March 25 (Bloomberg) -- Yemenis gathered for competing rallies in different parts of the capital, Sana’a, as the opposition demanded President Ali Abdullah Saleh’s immediate departure and tribesmen marched in his support.
Army defectors fired weapons into the air to prevent the pro-Saleh crowd from reaching Taghyeer Square, where the protesters were assembling. Loudspeakers broadcast appeals to the tribesmen to disobey any orders to attack the opposition.
Saleh spoke to his supporters, who filled another square near the presidential palace, telling them he is willing to quit if he finds “safe hands” for a transfer of power. Until then, “we will remain steadfast, with all the power that we have,” he said.
The protest movement has gained momentum since March 18, when police and snipers killed 46 protesters in the capital in the worst violence since the unrest began two months ago. Sheikh Sinan Abu Luhoom, leader of Yemen’s largest tribe, yesterday endorsed the movement, which had already secured the support of Saleh’s own tribal group, the Hashid, on March 20.
The Yemeni opposition today was distributing a draft of eight demands that includes Saleh’s immediate resignation, a new constitution based on a parliament chosen through a proportional electoral system, and politically neutral security and military institutions. They also seek the prosecution of those responsible for the March 18 bloodshed.
Dozens Reported Dead
A total of 83 protesters have been killed since March 12, Ezzedine el Asbahy, director of Yemen’s Human Rights Information Training Center, said today in Paris. Another 500 people were wounded in the same period, 200 of them seriously, he said.
Efforts to negotiate a compromise between Saleh and opposition leaders have stalled over how soon he should step down, said Mustapha Noman, Yemen’s ambassador to Spain, who has been in contact with both sides.
“The real difference is over the length of the transitional period,” he said in a phone interview from Madrid. “Is it going to be immediate or in three months, six months or the end of the year? This is the obstacle.” Saleh has already agreed to other opposition demands, including that his family members leave military and security posts, Noman said.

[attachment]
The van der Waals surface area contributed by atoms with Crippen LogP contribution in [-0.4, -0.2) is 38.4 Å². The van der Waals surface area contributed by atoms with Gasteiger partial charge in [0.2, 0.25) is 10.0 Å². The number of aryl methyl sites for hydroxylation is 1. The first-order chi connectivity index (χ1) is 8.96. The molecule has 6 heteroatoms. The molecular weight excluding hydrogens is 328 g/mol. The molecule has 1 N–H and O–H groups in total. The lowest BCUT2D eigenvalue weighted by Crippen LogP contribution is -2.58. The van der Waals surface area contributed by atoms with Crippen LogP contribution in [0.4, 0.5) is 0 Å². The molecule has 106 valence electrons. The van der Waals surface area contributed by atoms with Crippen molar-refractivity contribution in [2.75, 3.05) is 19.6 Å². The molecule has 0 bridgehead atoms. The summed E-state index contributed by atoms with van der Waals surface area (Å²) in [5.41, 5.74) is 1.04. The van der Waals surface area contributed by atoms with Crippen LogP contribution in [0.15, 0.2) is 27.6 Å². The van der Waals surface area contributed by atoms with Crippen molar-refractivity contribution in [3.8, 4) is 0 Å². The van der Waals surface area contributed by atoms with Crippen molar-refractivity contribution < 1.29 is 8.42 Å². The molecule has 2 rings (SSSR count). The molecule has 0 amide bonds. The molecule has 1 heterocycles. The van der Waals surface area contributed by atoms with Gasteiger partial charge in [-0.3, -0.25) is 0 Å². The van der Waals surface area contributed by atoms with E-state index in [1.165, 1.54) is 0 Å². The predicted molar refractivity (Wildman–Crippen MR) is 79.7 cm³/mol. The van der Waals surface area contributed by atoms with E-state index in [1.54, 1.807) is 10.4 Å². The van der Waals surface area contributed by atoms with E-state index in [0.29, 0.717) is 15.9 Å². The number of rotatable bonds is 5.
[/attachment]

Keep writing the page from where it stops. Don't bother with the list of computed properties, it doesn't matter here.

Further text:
OMV AG, central Europe’s biggest oil company, is withdrawing all 60 of its expatriate staff in Yemen and has implemented travel restrictions. The Safer Export Pipeline in the country, which transports OMV oil, has yet to be repaired after being damaged in an explosion last week, Michaela Huber, a spokeswoman for the company, said in an e-mail today.
State of Emergency
Under Yemen’s state of emergency, the first since a 1994 civil war between the north and south, public gatherings are banned, the media is subject to restrictions, and the constitution suspended.
The U.S. has backed Saleh, a key ally in the fight against al-Qaeda, with $300 million a year of military and economic aid. Ben Rhodes, the U.S. deputy national security adviser for strategic communications, said this week that the country needs “a government that is more responsive” to its people.
Dozens of lawmakers abandoned Saleh’s ruling General People’s Congress to protest last week’s violence, joining a list of defectors that includes Cabinet ministers, diplomats, tribal leaders and senior military officers such as Ali Muhsin al-Ahmar, commander of the First Armored Division.
Six districts in the southeastern Shabwa province have fallen to tribes backing Saleh’s ouster, a security official at the office of provincial Governor Ali Hasan al-Ahmadi said yesterday. The districts are al-Saeed, Haban, Nisab, Maifaa, Markhah and al-Rawdhah.
The tribesmen have taken control of the security forces in the districts and their weapons, said the official, who requested anonymity over fear of reprisal.
Yemen’s conflict with Shiite Muslim Houthis in the north of the nation has in the past drawn in Saudi Arabia, a Sunni Muslim-led monarchy that last week sent troops to help suppress a Shiite-led uprising in another neighbor, Bahrain.
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